A common issue faced by new and experienced family law practitioners is the need for emergency relief. When is an emergency really an emergency? What are the procedures for obtaining emergency relief? What does a judge or referee consider when deciding whether to grant emergency relief? This tip focuses on emergency relief related to children.
WHAT IS EMERGENCY RELIEF?
The two main forms of emergency relief in family court cases are ex parte orders and accelerated hearings. An ex-parte order is an order signed by the court solely upon the application of one party without argument from the adverse party. An accelerated hearing is a hearing where the court has waived the 14 day notice requirement required by MN Rules of Practice 303.03. Depending on the court’s determination of the level of emergency the accelerated hearing may be granted in addition to or instead of the relief requested in the ex parte order. Where the ex parte relief granted affects custody and parenting time, Rule 304.04 requires an accelerated hearing within 14 days from the date the emergency relief is granted.
Rule 303.04 of the General Rules of Practice addresses the procedure for requesting emergency relief. The party seeking relief must state in specificity in a motion and affidavit:
a) Why emergency relief is requested;
b) The relief requested;
c) Disclosure of any prior attempt to obtain the same or similar relief and the result;
d) If there was a prior attempt to obtain emergency relief, the name of the judicial officer to whom the request was made;
e) If the prior request was denied for the same or similar relief, explain what new facts are presented to support the current motion.
A party has an obligation to serve the adverse party with the motion and affidavit, including notice of the time and place the motion will be heard unless:
a) The party seeking emergency relief provides a written statement that the party has made a good faith effort to contact the other party or counsel and has been unsuccessful or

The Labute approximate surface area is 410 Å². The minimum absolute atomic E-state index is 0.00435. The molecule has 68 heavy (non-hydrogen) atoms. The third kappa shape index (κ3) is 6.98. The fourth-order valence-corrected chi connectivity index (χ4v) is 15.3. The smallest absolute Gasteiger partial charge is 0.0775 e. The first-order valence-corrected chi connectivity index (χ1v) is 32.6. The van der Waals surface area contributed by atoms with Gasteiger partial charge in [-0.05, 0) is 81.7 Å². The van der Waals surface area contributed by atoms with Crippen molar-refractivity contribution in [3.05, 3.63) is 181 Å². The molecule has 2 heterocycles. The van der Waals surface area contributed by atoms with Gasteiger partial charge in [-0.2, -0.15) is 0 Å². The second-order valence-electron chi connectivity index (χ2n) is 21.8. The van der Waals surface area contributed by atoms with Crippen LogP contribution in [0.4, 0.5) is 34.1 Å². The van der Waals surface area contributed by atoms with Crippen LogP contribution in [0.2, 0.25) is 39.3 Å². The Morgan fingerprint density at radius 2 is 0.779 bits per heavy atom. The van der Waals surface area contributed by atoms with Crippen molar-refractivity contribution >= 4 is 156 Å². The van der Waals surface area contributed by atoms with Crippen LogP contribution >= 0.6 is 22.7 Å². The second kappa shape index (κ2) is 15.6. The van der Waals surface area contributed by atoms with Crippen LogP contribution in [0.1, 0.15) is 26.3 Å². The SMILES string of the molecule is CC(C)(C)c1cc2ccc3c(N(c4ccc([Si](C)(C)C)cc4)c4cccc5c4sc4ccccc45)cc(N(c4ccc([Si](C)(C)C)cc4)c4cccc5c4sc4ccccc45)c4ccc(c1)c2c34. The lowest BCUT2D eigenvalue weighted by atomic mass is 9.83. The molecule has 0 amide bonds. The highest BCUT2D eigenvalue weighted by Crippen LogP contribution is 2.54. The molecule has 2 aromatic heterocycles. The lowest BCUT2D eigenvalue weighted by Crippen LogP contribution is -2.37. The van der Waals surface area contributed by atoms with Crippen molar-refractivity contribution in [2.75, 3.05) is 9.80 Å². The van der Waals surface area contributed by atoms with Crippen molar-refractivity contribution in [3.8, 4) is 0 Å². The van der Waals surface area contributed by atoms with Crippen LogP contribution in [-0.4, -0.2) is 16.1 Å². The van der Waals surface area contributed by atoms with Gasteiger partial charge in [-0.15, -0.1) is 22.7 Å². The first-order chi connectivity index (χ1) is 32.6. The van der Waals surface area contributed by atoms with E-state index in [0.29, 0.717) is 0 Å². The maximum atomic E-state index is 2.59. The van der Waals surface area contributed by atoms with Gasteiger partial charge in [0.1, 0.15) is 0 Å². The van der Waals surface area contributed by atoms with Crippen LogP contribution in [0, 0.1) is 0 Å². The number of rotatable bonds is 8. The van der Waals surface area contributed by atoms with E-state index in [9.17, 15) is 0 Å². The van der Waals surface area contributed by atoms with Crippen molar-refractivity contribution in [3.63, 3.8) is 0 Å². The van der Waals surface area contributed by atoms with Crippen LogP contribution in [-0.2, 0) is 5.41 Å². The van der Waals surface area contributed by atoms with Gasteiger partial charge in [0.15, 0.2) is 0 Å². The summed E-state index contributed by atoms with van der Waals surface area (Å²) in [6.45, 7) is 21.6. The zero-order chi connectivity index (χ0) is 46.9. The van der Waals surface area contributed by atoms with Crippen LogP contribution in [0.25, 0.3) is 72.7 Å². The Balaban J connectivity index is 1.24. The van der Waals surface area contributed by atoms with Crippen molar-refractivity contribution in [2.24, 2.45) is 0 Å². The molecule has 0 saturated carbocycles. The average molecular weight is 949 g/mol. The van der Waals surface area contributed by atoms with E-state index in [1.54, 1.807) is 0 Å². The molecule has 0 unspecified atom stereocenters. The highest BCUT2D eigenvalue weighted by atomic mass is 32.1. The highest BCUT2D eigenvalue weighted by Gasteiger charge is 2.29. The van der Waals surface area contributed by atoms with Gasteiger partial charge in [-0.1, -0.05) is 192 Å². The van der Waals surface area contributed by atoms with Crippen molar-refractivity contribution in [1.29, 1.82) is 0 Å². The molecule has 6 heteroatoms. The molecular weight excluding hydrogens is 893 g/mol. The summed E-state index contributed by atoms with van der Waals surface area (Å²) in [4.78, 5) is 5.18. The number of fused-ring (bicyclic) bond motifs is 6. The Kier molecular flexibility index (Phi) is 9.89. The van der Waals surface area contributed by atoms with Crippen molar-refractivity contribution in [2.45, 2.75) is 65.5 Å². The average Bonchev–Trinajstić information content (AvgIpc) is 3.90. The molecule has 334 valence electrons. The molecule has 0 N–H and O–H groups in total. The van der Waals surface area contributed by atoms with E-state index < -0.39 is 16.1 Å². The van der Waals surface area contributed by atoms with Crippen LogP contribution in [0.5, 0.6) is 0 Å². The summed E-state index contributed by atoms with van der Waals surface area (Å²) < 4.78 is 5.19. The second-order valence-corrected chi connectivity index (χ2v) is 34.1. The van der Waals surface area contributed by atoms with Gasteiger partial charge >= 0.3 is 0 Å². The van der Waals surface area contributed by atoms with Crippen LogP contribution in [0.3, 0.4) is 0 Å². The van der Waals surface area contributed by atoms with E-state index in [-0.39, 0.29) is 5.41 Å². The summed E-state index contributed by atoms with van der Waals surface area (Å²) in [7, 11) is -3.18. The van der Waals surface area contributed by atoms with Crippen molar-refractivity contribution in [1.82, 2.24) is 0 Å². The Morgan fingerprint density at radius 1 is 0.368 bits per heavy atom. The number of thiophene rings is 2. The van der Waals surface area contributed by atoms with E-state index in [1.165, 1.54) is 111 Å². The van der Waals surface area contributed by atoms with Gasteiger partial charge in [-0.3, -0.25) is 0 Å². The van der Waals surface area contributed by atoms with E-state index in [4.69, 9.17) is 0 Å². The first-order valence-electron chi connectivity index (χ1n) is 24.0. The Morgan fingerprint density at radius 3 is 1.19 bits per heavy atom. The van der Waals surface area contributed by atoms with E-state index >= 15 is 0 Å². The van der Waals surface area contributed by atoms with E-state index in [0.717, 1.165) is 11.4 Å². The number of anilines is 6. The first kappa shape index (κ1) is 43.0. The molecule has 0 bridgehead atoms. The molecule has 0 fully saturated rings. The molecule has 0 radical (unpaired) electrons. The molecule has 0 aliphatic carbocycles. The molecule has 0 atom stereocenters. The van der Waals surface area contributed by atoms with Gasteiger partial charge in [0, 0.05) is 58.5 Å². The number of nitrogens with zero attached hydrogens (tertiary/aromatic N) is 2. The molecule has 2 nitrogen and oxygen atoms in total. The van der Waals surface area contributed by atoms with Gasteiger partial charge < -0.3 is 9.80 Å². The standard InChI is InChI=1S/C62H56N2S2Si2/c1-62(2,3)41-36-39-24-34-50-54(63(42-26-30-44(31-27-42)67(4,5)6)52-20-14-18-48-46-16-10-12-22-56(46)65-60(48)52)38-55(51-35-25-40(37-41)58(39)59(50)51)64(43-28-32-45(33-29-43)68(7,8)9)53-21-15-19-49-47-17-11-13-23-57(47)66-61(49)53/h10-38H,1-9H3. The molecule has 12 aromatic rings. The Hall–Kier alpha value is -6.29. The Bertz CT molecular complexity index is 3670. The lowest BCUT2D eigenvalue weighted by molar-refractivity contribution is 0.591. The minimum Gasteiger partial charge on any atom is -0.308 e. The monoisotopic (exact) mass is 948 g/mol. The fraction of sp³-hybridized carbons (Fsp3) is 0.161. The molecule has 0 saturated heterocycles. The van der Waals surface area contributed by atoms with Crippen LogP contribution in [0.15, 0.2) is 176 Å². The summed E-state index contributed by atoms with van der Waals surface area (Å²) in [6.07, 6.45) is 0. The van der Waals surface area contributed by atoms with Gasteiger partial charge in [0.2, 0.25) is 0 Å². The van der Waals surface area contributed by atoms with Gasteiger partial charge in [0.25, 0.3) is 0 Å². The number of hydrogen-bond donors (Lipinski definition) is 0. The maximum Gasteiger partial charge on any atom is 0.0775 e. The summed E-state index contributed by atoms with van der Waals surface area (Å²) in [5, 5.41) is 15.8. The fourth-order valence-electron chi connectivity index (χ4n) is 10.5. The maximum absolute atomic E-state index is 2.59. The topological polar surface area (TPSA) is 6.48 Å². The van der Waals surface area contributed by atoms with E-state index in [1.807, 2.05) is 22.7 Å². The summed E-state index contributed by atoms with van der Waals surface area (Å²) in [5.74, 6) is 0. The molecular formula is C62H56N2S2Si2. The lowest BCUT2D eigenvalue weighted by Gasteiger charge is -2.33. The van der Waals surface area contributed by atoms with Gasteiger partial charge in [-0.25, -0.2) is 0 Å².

b) The supporting documents show good cause why notice to the other party should not be required and the court waives the notice requirement.
If a case has not been filed an emergency filing order is necessary to expedite the opening of a case file. Note that in order to open a file you must include the underlying pleadings and paper-work in addition to the materials requesting emergency relief. For example, if you are seeking an ex parte order granting a grandparent temporary custody you must also file a petition for 3rd Party Custody at the same time.
In Hennepin County, the party seeking relief shall contact the chambers of the judicial officer assigned to the case. If the case has not yet been filed, the motion, affidavit and accompanying materials are provided to the signing judge.
While the procedure for seeking emergency is relatively straight forward, determining whether to seek emergency relief in the first place is not. The following practice tips can help guide you through the process.
1) Nature of the Emergency – Emergency relief is a high standard to meet. There is not a checklist of circumstances or occurrences that are pre-determined emergencies. The facts and circumstances of each case determine whether emergency relief is appropriate. Generally an emergency situation resulting in action by the court requires the potential for immediate harm to a child should the court fail to act. This could include where a child is being exposed to a sexual predator, removing the child from the state without permission, withholding a child and not providing necessary medical care or medication.
2) Accelerated Hearings vs. Ex Parte Orders – In practice the standard to obtain an ex parte order is often whether the children are in imminent danger of harm. Where this standard is not met the court will often schedule an accelerated hearing to address the emergency issues with both parties present. While not immediate relief the accelerated hearing allows the issue to be addressed in an expedited manner. Keep in mind that a party can request an accelerated hearing without seeking an ex parte order.
3) Notice – Notice is a prime consideration for the court in these cases. You will be asked if you gave notice to the other party that you were seeking emergency relief. Where appropriate consider submitting an affidavit of counsel detailing your efforts to contact the opposing party. If you are asking for relief without notifying the other party specifically state the reason why in your client’s affidavit. If you obtain an order for accelerated hearing or ex parte relief, be prepared to immediately serve the opposing party.
4) Be prepared to provide the court additional information – This could include taking testimony from your client or contacting the adverse party from the courtroom.
5) Do your homework – Your client is asking the court to grant extraordinary relief. Your credibility is at stake if the court determines the reality of the situation does not match the facts presented by your client. You may also lose credibility when bringing a motion that does not meet the high standard that is required for emergency relief.
Submitted by: Tom Walsh, VLN Resource Attorney1
1This tip was inspired by an article by Larry McGee in the Family Law Forum, Volume 21, No. 1 (Winter 2012-13). The article can be found online at: http://www.mnbar.org/sections/family-law/2012-13%20Newsletter/FLNewsWinter12-13.html.